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Prince Charles was now forming magazines at Beneschau, just south of the Sazawa River, about seventy miles north of Fredericks encampment at Budweis. Frederick hastily recrossed the Moldau, and, marching through Bechin, concentrated nearly all his forces at Tabor. He hoped by forced marches to take the335 Austrians by surprise, and capture their magazines at Beneschau. Thousands, rumor said fourteen thousand, of the wild Pandours, riding furiously, hovered around his line of march. They were in his front, on his rear, and upon his flanks. Ever refusing battle, they attacked every exposed point with the utmost ferocity. The Prussian king thus found himself cut off from Prague, with exhausted magazines, and forage impossible. He had three hundred sick in his hospitals. He could not think of abandoning them, and yet he had no means for their transportation.

The garrison retired to avoid capture. Berlin surrendered on the morning of October 9th. For three days the enemy held the city. The semi-barbaric soldiers committed fearful outrages. The soldiers sacked the kings palaces at Potsdam and Charlottenburg, smashing furniture, doors, windows, mirrors, statuary, cutting the pictures, and maltreating the inmates.

There were dinner-parties, and military reviews, and operas to beguile the time. The interview lasted three days. The king and the emperor often walked out arm in arm. Frederick wrote: It will be remembered that, in the note which M. Valori accidentally dropped, and which Frederick furtively obtained, the minister was instructed by the French court not to give up Glatz to the Prussian king if he could possibly avoid it. But Frederick had now seized the city, and the region around, by force300 of arms, and held them with a gripe not to be relaxed. Glatz was a Catholic town. In the convent there was an image of the Virgin, whose tawdry robes had become threadbare and faded. The wife of the Austrian commandant had promised the Virgin a new dress if she would keep the Prussians out of the city. Frederick heard of this. As he took possession of the city, with grim humor he assured the Virgin that she should not lose in consequence of the favor she had shown the Prussians. New and costly garments were immediately provided for her at the expense of the Prussian king. The wagons had accomplished about half the distance, when, on Friday, the 30th of June, as they were emerging from wild ravines among the mountains, they were simultaneously attacked in front, centre, and rear by three divisions of the Austrians, each about five thousand strong. Then ensued as terrible a scene of panic and confusion as war has ever witnessed. The attack of horsemen with their gleaming sabres, the storm of bullets, thick as hailstones, the thunders of the cannon, as the ponderous balls tore their way through wagons, and horses, and men, soon presented such a spectacle of devastation, ruin, and woe as mortal eyes have seldom gazed upon.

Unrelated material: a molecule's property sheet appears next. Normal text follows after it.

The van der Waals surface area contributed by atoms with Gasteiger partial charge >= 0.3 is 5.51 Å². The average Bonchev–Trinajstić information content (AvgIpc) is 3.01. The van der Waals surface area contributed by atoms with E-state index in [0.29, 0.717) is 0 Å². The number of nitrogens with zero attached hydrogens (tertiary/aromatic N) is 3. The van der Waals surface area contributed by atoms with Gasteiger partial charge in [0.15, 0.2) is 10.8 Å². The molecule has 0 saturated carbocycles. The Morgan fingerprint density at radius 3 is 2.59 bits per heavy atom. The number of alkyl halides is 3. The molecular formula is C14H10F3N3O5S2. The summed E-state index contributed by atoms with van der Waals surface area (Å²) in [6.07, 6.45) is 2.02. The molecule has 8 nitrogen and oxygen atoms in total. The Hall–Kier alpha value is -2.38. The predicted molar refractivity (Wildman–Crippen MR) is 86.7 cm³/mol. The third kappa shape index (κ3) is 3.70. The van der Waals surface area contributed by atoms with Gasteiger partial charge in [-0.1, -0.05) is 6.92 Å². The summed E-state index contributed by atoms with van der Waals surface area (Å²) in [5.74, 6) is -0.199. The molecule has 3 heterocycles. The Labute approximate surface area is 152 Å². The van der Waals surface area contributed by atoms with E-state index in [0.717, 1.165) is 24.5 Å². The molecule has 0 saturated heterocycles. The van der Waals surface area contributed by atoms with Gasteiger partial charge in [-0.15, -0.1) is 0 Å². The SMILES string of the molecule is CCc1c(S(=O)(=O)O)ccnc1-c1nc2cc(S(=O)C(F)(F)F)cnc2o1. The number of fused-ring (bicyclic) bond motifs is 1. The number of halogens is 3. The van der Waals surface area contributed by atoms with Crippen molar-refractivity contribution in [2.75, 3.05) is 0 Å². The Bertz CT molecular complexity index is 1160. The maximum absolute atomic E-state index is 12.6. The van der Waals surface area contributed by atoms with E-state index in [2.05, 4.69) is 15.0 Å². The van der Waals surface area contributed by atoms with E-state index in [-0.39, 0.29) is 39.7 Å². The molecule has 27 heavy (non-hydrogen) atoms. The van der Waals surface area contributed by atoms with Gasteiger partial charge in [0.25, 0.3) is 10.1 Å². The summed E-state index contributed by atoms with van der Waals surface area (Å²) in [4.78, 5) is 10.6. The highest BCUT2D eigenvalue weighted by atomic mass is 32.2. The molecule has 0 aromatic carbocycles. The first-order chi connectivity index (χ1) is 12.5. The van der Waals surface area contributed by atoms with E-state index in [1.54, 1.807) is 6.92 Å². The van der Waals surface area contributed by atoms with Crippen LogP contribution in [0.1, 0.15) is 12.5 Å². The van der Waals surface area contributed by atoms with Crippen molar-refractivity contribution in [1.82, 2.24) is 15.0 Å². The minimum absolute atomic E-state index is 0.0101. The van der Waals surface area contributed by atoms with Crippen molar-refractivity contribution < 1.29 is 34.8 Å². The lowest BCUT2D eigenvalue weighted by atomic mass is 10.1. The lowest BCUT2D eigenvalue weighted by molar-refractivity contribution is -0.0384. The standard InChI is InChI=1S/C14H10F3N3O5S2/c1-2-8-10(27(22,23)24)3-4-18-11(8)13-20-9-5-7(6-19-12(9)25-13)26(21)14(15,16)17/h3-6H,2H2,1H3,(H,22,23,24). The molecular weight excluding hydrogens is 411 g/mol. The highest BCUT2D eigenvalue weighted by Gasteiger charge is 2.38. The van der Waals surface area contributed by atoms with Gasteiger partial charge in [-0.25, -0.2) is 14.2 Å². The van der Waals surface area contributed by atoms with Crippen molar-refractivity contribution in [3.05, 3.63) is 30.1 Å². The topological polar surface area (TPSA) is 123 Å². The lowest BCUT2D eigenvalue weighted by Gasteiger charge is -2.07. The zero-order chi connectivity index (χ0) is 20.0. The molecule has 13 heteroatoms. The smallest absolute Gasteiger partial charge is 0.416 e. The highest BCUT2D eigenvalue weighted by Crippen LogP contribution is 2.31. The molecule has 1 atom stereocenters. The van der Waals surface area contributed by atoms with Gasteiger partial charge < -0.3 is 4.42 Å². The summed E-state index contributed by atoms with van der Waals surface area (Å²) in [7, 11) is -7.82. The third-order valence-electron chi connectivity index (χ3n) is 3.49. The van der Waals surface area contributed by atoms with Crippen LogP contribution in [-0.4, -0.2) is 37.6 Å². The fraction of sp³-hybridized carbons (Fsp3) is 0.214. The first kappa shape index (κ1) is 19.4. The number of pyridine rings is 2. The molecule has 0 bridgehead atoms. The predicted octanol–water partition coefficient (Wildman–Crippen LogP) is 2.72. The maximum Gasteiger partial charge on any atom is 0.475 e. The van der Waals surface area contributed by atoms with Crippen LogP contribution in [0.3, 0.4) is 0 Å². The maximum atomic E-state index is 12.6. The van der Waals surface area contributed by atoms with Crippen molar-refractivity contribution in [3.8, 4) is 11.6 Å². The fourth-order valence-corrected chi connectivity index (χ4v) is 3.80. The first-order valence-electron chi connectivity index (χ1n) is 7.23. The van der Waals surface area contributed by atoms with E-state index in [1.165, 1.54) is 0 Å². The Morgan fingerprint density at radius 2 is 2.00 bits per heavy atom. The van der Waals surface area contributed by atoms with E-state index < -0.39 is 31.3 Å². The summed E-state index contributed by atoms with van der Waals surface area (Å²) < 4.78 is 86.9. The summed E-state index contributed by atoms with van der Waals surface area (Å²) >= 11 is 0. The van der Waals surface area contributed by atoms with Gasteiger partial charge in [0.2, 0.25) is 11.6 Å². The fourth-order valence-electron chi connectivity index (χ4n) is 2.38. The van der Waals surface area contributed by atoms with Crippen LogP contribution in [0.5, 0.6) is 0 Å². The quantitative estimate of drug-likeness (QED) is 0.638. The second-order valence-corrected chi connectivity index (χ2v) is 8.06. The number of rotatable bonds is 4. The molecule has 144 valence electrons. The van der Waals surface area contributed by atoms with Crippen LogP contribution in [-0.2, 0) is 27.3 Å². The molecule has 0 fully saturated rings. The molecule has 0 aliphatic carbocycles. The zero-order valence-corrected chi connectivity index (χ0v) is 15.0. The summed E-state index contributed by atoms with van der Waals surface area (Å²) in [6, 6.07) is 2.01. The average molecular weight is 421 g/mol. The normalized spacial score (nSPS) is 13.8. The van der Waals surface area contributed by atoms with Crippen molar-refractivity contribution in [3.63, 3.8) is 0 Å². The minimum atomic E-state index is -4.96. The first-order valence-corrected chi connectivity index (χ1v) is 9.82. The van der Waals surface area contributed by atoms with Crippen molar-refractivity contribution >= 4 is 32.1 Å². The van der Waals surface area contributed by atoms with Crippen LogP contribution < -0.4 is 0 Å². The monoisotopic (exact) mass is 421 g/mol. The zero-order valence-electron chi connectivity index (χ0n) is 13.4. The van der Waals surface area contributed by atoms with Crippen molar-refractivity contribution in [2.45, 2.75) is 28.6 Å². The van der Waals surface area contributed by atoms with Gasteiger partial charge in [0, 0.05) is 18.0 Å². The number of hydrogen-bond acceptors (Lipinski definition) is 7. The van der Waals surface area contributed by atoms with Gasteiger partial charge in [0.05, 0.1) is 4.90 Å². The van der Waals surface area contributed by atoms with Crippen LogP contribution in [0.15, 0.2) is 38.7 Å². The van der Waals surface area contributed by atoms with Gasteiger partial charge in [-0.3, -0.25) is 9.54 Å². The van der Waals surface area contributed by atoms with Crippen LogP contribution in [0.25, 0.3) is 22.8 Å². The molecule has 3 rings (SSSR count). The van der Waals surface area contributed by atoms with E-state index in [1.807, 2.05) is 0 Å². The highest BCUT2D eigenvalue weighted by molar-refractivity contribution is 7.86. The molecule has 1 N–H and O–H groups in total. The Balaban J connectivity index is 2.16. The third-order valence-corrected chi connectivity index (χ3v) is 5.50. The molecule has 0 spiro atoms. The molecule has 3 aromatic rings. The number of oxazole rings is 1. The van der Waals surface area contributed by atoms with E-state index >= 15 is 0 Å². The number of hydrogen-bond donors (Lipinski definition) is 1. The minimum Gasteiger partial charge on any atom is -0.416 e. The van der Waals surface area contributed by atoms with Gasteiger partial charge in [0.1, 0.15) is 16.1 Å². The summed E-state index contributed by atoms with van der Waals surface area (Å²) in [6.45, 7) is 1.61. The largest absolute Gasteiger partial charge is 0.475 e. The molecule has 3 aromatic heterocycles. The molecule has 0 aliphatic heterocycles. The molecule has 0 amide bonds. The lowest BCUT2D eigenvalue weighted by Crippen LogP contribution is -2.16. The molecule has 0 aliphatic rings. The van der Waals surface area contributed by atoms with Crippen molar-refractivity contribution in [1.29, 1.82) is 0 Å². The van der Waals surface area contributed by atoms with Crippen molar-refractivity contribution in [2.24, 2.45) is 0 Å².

BAPTISM OF FREDERICK. The court at Vienna received with transports of joy the tidings of the victory of Hochkirch. The pope was greatly elated. He regarded the battle as one between the Catholic and Protestant powers. The holy father, Clement XIII., sent a letter of congratulation to Marshal Daun, together with a sword and hat, both blessed by his holiness. The occurrence excited the derision of Frederick, who was afterward accustomed to designate his opponent as the blessed general with the papal hat. Frederick remained at Doberschütz ten days. During this time his brother Henry joined him from Dresden with six thousand foot470 and horse. This raised his force to a little above thirty thousand men. General Finck was left in command of the few Prussian troops who remained for the defense of the capital of Saxony.

544 It is a pity for the human race, madam, that men never can be tranquil. But they never can be any where. Even the little town of Neufchatel has had its troubles. Your royal highness will be astonished to learn how. A parson there had set forth in a sermon that, considering the immense mercy of God, the pains of hell could not last forever. The synod shouted murder at such scandal, and has been struggling ever since to get the parson exterminated. The affair was of my jurisdiction, for your royal highness must know that I am pope in that country. Here is my decision: PRINCE LEOPOLD INSPECTING THE ARMY IN HIS CART.